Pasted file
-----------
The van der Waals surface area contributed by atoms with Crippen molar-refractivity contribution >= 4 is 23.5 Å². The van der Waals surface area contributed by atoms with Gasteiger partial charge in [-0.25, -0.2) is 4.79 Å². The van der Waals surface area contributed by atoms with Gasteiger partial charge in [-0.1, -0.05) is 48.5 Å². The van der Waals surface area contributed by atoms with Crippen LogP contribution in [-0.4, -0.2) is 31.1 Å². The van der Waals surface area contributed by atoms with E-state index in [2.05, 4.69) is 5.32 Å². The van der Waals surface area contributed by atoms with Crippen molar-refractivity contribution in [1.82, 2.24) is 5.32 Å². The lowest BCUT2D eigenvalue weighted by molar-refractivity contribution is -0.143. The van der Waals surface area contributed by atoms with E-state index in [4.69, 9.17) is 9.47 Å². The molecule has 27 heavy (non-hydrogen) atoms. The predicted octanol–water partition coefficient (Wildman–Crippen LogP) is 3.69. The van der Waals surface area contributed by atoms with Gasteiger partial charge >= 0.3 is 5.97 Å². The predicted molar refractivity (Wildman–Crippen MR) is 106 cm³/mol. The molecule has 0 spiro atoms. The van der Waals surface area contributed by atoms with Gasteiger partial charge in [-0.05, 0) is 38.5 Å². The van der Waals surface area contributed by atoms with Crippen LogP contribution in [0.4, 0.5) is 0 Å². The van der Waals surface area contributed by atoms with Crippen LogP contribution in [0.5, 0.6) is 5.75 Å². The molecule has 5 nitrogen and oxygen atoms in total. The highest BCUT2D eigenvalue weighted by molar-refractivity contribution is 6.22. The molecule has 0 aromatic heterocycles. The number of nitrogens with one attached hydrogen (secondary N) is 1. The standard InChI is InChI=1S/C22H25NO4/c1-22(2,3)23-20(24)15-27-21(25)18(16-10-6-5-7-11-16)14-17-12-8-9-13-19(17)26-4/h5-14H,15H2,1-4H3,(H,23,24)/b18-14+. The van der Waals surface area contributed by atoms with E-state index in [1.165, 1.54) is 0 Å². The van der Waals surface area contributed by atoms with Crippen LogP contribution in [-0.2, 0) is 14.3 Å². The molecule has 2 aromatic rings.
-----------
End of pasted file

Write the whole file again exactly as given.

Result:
The van der Waals surface area contributed by atoms with Crippen molar-refractivity contribution >= 4 is 23.5 Å². The van der Waals surface area contributed by atoms with Gasteiger partial charge in [-0.25, -0.2) is 4.79 Å². The van der Waals surface area contributed by atoms with Gasteiger partial charge in [-0.1, -0.05) is 48.5 Å². The van der Waals surface area contributed by atoms with Crippen LogP contribution in [-0.4, -0.2) is 31.1 Å². The van der Waals surface area contributed by atoms with E-state index in [2.05, 4.69) is 5.32 Å². The van der Waals surface area contributed by atoms with Crippen molar-refractivity contribution in [1.82, 2.24) is 5.32 Å². The lowest BCUT2D eigenvalue weighted by molar-refractivity contribution is -0.143. The van der Waals surface area contributed by atoms with E-state index in [4.69, 9.17) is 9.47 Å². The molecule has 27 heavy (non-hydrogen) atoms. The predicted octanol–water partition coefficient (Wildman–Crippen LogP) is 3.69. The van der Waals surface area contributed by atoms with Gasteiger partial charge >= 0.3 is 5.97 Å². The predicted molar refractivity (Wildman–Crippen MR) is 106 cm³/mol. The molecule has 0 spiro atoms. The van der Waals surface area contributed by atoms with Gasteiger partial charge in [-0.05, 0) is 38.5 Å². The van der Waals surface area contributed by atoms with Crippen LogP contribution in [0.4, 0.5) is 0 Å². The van der Waals surface area contributed by atoms with Crippen LogP contribution in [0.5, 0.6) is 5.75 Å². The molecule has 5 nitrogen and oxygen atoms in total. The highest BCUT2D eigenvalue weighted by molar-refractivity contribution is 6.22. The molecule has 0 aromatic heterocycles. The number of nitrogens with one attached hydrogen (secondary N) is 1. The standard InChI is InChI=1S/C22H25NO4/c1-22(2,3)23-20(24)15-27-21(25)18(16-10-6-5-7-11-16)14-17-12-8-9-13-19(17)26-4/h5-14H,15H2,1-4H3,(H,23,24)/b18-14+. The van der Waals surface area contributed by atoms with E-state index in [1.165, 1.54) is 0 Å². The van der Waals surface area contributed by atoms with Crippen LogP contribution in [-0.2, 0) is 14.3 Å². The molecule has 2 aromatic rings.